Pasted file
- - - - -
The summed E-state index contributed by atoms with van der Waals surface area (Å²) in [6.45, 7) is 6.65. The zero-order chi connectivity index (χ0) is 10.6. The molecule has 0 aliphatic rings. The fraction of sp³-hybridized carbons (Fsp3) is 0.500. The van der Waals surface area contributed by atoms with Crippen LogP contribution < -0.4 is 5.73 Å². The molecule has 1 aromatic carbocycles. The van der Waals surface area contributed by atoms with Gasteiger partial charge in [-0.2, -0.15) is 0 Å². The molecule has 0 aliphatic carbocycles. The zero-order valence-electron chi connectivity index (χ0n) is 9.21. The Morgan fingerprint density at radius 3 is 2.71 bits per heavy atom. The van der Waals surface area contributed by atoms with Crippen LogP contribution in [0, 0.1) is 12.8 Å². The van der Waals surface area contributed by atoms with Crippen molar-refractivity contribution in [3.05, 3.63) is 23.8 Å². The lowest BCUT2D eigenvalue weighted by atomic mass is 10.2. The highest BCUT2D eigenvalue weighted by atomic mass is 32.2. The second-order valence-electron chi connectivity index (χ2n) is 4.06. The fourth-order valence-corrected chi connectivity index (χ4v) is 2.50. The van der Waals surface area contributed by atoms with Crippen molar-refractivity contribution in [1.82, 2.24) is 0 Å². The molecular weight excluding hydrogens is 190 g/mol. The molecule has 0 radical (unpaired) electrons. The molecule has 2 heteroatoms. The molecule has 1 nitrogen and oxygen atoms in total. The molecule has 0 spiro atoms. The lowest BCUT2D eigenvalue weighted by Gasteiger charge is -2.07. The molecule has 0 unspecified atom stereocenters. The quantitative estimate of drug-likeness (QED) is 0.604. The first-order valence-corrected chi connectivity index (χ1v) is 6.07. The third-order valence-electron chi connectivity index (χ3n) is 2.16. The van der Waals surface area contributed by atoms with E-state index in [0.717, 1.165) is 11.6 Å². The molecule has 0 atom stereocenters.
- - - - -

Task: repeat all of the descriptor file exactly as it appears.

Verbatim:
The summed E-state index contributed by atoms with van der Waals surface area (Å²) in [6.45, 7) is 6.65. The zero-order chi connectivity index (χ0) is 10.6. The molecule has 0 aliphatic rings. The fraction of sp³-hybridized carbons (Fsp3) is 0.500. The van der Waals surface area contributed by atoms with Crippen LogP contribution < -0.4 is 5.73 Å². The molecule has 1 aromatic carbocycles. The van der Waals surface area contributed by atoms with Gasteiger partial charge in [-0.2, -0.15) is 0 Å². The molecule has 0 aliphatic carbocycles. The zero-order valence-electron chi connectivity index (χ0n) is 9.21. The Morgan fingerprint density at radius 3 is 2.71 bits per heavy atom. The van der Waals surface area contributed by atoms with Crippen LogP contribution in [0, 0.1) is 12.8 Å². The van der Waals surface area contributed by atoms with Crippen molar-refractivity contribution in [3.05, 3.63) is 23.8 Å². The lowest BCUT2D eigenvalue weighted by atomic mass is 10.2. The highest BCUT2D eigenvalue weighted by atomic mass is 32.2. The second-order valence-electron chi connectivity index (χ2n) is 4.06. The fourth-order valence-corrected chi connectivity index (χ4v) is 2.50. The van der Waals surface area contributed by atoms with Crippen molar-refractivity contribution in [1.82, 2.24) is 0 Å². The molecular weight excluding hydrogens is 190 g/mol. The molecule has 0 radical (unpaired) electrons. The molecule has 2 heteroatoms. The molecule has 1 nitrogen and oxygen atoms in total. The molecule has 0 spiro atoms. The lowest BCUT2D eigenvalue weighted by Gasteiger charge is -2.07. The molecule has 0 unspecified atom stereocenters. The quantitative estimate of drug-likeness (QED) is 0.604. The first-order valence-corrected chi connectivity index (χ1v) is 6.07. The third-order valence-electron chi connectivity index (χ3n) is 2.16. The van der Waals surface area contributed by atoms with E-state index in [0.717, 1.165) is 11.6 Å². The molecule has 0 atom stereocenters.